A brief exposure of hippocampal slices to L-quisqualic acid sensitizes CA1 pyramidal neurons 30-250-fold to depolarization by two classes of excitatory amino acid analogues: (1) those whose depolarizing effects are rapidly terminated following washout, e.g. L-2-amino-4-phosphonobutanoic acid (L-AP4) and L-2-amino-6-phosphonohexanoic acid (L-AP6) and (2) those whose depolarizing effects persist following washout, e.g. L-aspartate-β-hydroxamate (L-AβH). This process has been termed quisqualate sensitization. In this study we directly examine the role of amino acid transport systems in the induction of quisqualate sensitization. We report that L-quisqualate is a low-affinity substrate (KM = 0.54 mM) for a high capacity (Vmax = 0.9 nmol (mg protein)-1 min-1) Na+-dependent transport system(s) and a high-affinity substrate (KM = 0.033 mM) for a low-capacity (Vmax = 0.051 nmol (mg protein)-1 min-1) transporter with properties similar to the cystine/glutamate exchange carrier, System xc-. We present evidence that suggests that System xc- participates in quisqualate sensitization. First, simultaneous application of L-quisqualate and inhibitors of System xc-, but not inhibitors of Na+-dependent glutamate transporters, prevents the subsequent sensitization of hippocampal neurons to phosphonates or L-AβH. Second, L-quisqualic acid only sensitizes hippocampal neurons to other substrates of System xc-, including cystine. Third, immunocytochemical analysis of L-quisqualate uptake demonstrates that only inhibitors of System xc- inhibit the highly concentrative uptake of L-quisqualate into a widely dispersed group of GABAergic hippocampal interneurons. We conclude that quisqualate sensitization is a direct consequence of the unique interaction of various excitatory amino acids, namely L-quisqualate, cystine, and phosphonates, with the exchange carrier, System xc-. Therefore, the results of this study have important implications for the mechanism by which L-quisqualate, and other substrates of this transporter which are also excitatory amino acid agonists (such as glutamate and β-N-oxalyl-L-α,β-diaminopropionic acid, β-L-ODAP) may trigger neurotoxicity.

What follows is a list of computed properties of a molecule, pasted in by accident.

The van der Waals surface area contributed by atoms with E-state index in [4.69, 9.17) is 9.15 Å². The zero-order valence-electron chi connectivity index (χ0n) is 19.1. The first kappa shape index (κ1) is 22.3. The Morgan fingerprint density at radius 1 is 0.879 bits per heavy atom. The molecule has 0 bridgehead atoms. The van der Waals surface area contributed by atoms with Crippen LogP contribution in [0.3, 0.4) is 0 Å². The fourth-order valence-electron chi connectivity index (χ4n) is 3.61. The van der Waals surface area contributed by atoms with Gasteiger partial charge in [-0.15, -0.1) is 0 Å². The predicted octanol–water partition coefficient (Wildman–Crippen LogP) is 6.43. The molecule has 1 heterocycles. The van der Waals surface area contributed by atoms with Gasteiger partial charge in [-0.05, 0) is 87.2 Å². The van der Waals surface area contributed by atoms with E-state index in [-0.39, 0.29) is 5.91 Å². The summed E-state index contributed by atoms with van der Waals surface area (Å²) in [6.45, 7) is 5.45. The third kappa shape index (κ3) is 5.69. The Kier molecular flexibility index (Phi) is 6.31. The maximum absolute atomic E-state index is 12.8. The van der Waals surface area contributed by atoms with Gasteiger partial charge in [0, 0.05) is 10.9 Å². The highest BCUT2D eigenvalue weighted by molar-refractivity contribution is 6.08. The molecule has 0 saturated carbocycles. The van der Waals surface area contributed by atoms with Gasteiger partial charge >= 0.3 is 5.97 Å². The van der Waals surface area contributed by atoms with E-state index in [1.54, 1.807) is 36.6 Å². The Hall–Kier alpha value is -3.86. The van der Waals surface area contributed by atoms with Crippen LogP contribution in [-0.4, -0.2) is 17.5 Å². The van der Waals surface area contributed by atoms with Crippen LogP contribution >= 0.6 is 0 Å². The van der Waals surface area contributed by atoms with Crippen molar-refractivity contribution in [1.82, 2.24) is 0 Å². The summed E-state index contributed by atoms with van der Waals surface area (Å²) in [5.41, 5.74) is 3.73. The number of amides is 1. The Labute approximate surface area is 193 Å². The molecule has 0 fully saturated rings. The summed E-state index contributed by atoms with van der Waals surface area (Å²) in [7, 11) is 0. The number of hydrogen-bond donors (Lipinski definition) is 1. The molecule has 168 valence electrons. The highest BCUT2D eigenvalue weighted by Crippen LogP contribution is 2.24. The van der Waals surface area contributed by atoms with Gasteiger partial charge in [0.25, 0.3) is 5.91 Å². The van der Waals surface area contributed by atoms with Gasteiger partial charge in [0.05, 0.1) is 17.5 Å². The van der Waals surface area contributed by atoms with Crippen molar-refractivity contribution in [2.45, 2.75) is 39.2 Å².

Bibliographical noteFunding Information:
Supported by National Institutes of Health Grant NS 35073. L.A.C. was also supported in part by NS 35608 and by Graduate School, Shevlin, Dosdall and Doctoral Dissertation Fellowships from the University of Minnesota.
Copyright 2007 Elsevier B.V., All rights reserved.
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